Enterprise FAQ

Enterprise FAQ

Does “Modern On-prem” mean no cloud computing?

Modern On-prem is not about the location of the servers, but rather about who has logical control of the applications, data, and network. This means that a VPC provided by an IaaS provider and controlled by the enterprise can be an integral part of a Modern On-prem strategy. This provides the same elastic compute, storage, and managed services that most SaaS providers rely on. By using an IaaS provider to create a VPC for Modern On-prem applications, enterprises need to gain security assurance against a single vendor vs hundreds or thousands of SaaS vendors.

Is Modern On-prem actually different from traditional on-prem?

In a presentation about how to start an enterprise software company, Aaron Levie was discussing the rack and stack nature of traditional on-prem software and he made the claim that “the flaw of on-premise computing was that you were repeating so much of this work, you were creating so much redundancy, and it was then slowing down the entire process.” However, Modern On-prem does not suffer this same flaw. The same Kubernetes manifests & images that the vendor is using to operate the application in a SaaS environment can be distributed to customers to deliver to their Kubernetes cluster. More importantly, modern enterprises are already have (or are implementing) a 1st-party deployment pipeline that they can leverage to deploy and operate 3rd-party applications. Each new Modern On-prem application that an enterprise adds is not a net-new process, rather it is an incremental use of an existing process.

Can’t we just encrypt everything, use EKM or FHE?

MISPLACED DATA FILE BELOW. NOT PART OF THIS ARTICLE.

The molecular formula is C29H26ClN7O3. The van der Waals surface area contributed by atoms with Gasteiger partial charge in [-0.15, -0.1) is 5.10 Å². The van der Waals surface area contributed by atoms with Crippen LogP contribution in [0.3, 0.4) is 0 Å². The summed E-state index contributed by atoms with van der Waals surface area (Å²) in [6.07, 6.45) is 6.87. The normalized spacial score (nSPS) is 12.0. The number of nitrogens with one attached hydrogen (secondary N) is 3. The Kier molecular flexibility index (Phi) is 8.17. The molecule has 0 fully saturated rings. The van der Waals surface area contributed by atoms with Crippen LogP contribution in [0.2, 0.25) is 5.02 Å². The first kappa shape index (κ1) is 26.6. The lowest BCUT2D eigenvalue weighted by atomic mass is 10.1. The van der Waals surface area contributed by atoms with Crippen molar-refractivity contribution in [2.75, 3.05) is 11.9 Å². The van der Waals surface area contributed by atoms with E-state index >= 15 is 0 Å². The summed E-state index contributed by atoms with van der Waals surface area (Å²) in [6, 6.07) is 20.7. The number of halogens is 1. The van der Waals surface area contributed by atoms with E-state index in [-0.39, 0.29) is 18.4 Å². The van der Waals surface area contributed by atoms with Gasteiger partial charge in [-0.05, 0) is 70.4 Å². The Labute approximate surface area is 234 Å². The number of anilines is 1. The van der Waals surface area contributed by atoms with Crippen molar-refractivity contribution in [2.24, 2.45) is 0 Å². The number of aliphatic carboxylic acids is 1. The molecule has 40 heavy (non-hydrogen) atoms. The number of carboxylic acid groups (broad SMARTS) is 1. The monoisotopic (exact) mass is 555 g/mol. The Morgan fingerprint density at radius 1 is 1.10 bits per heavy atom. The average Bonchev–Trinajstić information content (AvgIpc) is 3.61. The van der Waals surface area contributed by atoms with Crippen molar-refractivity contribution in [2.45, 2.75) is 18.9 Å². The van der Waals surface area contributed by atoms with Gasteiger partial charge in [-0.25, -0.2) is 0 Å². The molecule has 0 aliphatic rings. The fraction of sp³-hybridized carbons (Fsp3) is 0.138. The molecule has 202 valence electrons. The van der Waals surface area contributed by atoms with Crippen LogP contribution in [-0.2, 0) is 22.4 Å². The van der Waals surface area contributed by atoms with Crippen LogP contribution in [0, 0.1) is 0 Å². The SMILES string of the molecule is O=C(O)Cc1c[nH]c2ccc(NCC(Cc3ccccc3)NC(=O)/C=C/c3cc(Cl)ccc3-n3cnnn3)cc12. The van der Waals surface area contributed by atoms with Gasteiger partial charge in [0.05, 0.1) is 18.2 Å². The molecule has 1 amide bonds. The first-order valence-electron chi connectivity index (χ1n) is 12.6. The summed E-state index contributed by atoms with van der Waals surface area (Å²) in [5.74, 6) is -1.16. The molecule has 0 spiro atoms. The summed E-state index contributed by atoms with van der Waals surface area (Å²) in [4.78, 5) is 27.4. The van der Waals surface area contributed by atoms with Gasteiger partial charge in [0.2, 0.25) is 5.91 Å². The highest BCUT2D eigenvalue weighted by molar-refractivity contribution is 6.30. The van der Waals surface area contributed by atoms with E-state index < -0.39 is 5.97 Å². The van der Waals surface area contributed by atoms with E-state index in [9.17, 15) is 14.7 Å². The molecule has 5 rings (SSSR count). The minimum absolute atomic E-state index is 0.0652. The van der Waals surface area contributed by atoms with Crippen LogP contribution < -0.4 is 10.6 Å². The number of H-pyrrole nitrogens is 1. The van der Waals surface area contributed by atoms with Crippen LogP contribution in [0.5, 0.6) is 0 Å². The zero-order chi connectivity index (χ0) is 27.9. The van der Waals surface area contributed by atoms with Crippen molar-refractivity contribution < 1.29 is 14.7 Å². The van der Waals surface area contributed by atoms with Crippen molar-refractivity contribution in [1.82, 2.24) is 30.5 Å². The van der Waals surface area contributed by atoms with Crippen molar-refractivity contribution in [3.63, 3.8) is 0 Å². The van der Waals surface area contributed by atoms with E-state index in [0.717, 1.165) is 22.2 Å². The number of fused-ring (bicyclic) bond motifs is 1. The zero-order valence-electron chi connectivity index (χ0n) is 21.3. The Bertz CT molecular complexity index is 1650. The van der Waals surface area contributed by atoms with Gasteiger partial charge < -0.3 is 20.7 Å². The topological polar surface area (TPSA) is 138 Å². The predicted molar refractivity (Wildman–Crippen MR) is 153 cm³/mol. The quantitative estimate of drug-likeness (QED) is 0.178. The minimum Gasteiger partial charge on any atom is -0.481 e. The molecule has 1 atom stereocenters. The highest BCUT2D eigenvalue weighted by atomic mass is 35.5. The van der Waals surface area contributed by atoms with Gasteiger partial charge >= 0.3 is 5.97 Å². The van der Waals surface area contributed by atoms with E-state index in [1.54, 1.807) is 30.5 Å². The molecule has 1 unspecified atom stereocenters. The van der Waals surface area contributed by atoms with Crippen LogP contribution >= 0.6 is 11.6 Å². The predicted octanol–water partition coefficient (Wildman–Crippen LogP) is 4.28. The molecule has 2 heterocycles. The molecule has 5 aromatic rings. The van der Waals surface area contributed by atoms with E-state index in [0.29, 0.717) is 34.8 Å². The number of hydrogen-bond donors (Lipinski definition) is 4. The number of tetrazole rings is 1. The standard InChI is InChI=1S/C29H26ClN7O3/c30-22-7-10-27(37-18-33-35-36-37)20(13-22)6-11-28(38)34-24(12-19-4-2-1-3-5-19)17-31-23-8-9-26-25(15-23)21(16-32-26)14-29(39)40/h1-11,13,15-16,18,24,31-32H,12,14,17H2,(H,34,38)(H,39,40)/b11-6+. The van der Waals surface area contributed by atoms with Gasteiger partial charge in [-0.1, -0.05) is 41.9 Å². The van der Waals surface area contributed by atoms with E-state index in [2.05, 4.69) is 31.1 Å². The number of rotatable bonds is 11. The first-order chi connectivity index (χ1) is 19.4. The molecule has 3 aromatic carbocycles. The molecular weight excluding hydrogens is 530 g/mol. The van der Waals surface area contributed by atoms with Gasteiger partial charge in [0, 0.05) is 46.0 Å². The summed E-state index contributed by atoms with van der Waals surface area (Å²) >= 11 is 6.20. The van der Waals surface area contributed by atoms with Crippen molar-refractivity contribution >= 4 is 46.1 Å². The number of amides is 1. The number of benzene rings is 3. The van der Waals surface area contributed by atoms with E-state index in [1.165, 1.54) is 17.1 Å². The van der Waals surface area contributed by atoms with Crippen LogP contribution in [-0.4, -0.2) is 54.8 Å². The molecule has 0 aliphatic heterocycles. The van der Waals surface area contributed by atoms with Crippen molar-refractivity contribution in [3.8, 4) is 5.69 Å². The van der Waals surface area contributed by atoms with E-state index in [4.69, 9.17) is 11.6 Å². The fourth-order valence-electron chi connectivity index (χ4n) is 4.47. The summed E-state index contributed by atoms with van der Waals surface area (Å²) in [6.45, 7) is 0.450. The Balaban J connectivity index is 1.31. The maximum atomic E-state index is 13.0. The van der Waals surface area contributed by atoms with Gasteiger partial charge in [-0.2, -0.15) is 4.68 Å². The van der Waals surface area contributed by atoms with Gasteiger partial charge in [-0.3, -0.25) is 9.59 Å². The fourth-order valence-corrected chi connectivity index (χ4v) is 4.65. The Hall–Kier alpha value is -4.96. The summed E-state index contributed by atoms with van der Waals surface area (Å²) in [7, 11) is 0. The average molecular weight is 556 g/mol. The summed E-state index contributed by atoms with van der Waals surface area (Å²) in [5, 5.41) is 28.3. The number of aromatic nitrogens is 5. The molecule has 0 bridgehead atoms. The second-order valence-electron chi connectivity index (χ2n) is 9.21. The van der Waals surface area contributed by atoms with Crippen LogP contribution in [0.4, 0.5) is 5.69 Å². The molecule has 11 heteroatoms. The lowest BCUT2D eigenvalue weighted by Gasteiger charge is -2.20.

While the market continues to tout encryption techniques to increase trust with enterprises, encryption is not the solution for fully functional applications and true zero trust. Find out more with SaaS Encryption Isn’t Secure

Is Modern On-prem really more secure?

While consuming applications on-prem does not make the data inherently more secure, Modern On-prem recognizes that as more companies transform into software companies, they are increasingly capable of securing applications on servers they control. Enterprises also shouldn’t have to trust 1,000 different SaaS vendors with their data, but they can get comfortable with a few of the largest as true partners.

Control over where and how data is stored and how it is used is also becoming more necessary as a result of laws like GDPR and industry-specific regulations.

What size organizations should use Modern On-prem?

Eventually organizations of every size should be able to use Modern On-prem applications. Today it is easier to sign up for SaaS applications and start using them straight away. However, as software eats the world, more and more companies have to make software development a core competency. As they do, they’ll be able to adopt a Modern On-prem strategy.

Do I need to use a VPN to secure these applications?

No, several companies who are using Modern On-prem applications are securing them with a BeyondCorp-like architecture .

How is this different than GKE On-prem, AWS Outposts etc?

Initiatives by IaaS providers like GKE On-prem , Azure Stack , AWS Outposts , RDS on-prem w/ VMWare and those by the enterprise PaaS providers Pivotal, Docker Inc, Rancher, OpenShift, OpenStack, VMWare, etc. are definitely related, but the “Modern On-prem” movement is about 3rd-party application automation & portability. These other offerings are really for 1st-party application SDLCs with a focus on “hybrid clouds” that mix IaaS and on-prem datacenters. These initiatives are great because they give large enterprises more access to programmable infrastructure, which is a backbone of Modern On-prem applications.

Can’t we just have the vendor manage the application via remote SSH?

Providing 3rd-party application vendors with remote access to the application they delivered, running in your environment doesn’t reduce the surface area of the data. If someone can remotely access the system and view or collect any data, then they need to be vetted to same level of a SaaS vendor.

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